Raleigh's state capitol sits at the top of a slight rise in the terrain, surrounded by a gridwork of streets, largely because an enterprising settler named Joel Lane appears to have gotten some commissioners from the brand-new state of North Carolina drunk enough to buy his property. It's a long story, plausibly true, and beloved by Raleighans. After the Revolution, legislators of the new state needed to plant their capital somewhere that would offend neither the coastal cities in the east nor the Appalachian settlers in the west. The great middle of the state was largely unsettled; Wake County, in 1792, still lacked a town of any description. The local Tuscarora Indians never had a settlement here, and even the European farmers working their way west seem to have found little here of interest: Of the 1,000 acres Lane eventually sold to the state, three- quarters were virgin forest.

With six sites under consideration, including several on the Neuse River, the commissioners remained deadlocked until they spent a night at the home of Lane, who allegedly served them a mixture of bourbon, sugar, and cherries called Cherry Bounce. The next morning the commissioners voted to buy Lane's 1,000 acres, which were several miles from the Neuse. Raleighans like to point out that their town sits where no town ought to be and that land development schemes can thus be said to be in Raleigh's DNA.

A surveyor laid out the town, basing the design on William Penn's for Philadelphia, with five squares arranged like the five-spot side on a die. The central square would hold the statehouse, the other four other state buildings or parkland. The main streets leading away from the middle of the center square along the chief compass points were designed to be 99 feet wide--exactly 11/2 surveyor's chains--for easy construction; all other streets were 66 feet wide--a single chain--which was even easier.

At that point my lot, on a ridge a couple of miles north of town, was likely oak-hickory forest, a naturalist has told me. But actually, the history of my lot starts long before that. Past is prologue: You have to look underneath, down to the bedrock. All those New York City skyscrapers rest secure because they're on the solid granite base of the island of Manhattan; those Oakland bridges fell down during the Loma Prieta earthquake because of the Jell-O soil they were built on; New Orleans floods because it's below sea level, and its continuing sinkage profoundly stresses those fragile levees. As geologist Kenny Gay told me in explaining what's beneath my lot in Raleigh, "Every little hill has reason and meaning. It's not random. Geology is a fundamental science, because everything else is derived from the geology."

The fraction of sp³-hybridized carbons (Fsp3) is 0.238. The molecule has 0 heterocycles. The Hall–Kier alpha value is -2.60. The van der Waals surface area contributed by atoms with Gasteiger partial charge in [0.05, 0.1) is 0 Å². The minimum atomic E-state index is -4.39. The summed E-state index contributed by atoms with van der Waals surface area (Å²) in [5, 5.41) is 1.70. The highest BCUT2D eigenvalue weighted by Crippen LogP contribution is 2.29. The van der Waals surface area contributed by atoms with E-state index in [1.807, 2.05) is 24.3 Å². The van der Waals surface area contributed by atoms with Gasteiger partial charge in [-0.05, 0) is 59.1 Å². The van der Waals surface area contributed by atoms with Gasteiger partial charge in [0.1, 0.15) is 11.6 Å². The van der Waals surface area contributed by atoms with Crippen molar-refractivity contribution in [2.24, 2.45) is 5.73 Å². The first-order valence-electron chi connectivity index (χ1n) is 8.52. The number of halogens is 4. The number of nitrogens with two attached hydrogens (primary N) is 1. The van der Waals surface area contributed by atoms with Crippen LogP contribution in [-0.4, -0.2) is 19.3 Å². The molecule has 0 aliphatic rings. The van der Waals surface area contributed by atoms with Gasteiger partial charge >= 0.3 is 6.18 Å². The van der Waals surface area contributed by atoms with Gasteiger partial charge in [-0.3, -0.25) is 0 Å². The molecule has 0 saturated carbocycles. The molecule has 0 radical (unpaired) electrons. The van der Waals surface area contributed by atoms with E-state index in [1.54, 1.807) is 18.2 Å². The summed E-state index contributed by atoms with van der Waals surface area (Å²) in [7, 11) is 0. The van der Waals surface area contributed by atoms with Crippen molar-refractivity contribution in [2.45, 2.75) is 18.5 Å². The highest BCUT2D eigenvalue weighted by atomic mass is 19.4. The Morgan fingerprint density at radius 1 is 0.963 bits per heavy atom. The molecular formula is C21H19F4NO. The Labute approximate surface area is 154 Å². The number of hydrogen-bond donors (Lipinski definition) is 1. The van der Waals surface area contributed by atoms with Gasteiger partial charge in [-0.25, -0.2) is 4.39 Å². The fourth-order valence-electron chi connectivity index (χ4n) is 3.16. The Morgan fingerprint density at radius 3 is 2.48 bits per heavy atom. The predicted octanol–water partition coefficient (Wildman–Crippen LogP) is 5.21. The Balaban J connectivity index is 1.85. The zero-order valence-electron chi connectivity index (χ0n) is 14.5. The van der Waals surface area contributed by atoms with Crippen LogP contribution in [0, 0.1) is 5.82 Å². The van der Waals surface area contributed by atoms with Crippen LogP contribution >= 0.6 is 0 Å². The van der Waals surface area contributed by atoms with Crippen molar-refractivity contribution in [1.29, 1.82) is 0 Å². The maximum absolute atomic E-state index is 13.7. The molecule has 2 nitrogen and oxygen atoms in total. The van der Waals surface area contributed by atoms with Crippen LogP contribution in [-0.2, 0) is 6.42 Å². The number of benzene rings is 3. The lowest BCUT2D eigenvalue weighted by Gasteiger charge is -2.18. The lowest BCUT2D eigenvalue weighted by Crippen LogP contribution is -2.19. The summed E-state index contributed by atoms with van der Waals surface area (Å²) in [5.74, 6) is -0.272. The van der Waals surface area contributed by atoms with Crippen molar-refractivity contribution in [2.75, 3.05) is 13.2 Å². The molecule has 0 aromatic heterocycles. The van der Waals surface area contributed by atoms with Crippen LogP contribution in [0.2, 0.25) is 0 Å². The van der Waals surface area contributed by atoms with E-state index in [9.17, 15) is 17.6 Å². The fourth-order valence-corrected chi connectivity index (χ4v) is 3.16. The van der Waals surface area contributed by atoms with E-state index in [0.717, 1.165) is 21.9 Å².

About 500 million years ago, the ancient ocean Iapetus, situated between the proto-North American, European, and African landmasses, began closing up. The resulting squeeze did more than create the mountain range that eventually became the Appalachians. More important for my quarter of an acre, it took the sediments that had built up on the floor of that ocean and metamorphosed them into gneiss, a sparkling, gray, striated bedrock. The dirt on my lot turns out to be from a soil series called Cecil, the famous southern red clay. "The gneiss, when it decomposes, creates that classic sticky, red, stain-everything clay," Gay said. Granite, on the other hand, which forms the bedrock east of Raleigh, decomposes into a much sandier soil. Feldspars, common in granite, turn into a small-grained clay that the wind blows away, leaving behind a nice, sandy soil composed of quartz. It's great for growing cotton and tobacco, and you can still easily find both of those crops growing not 10 miles east of my house.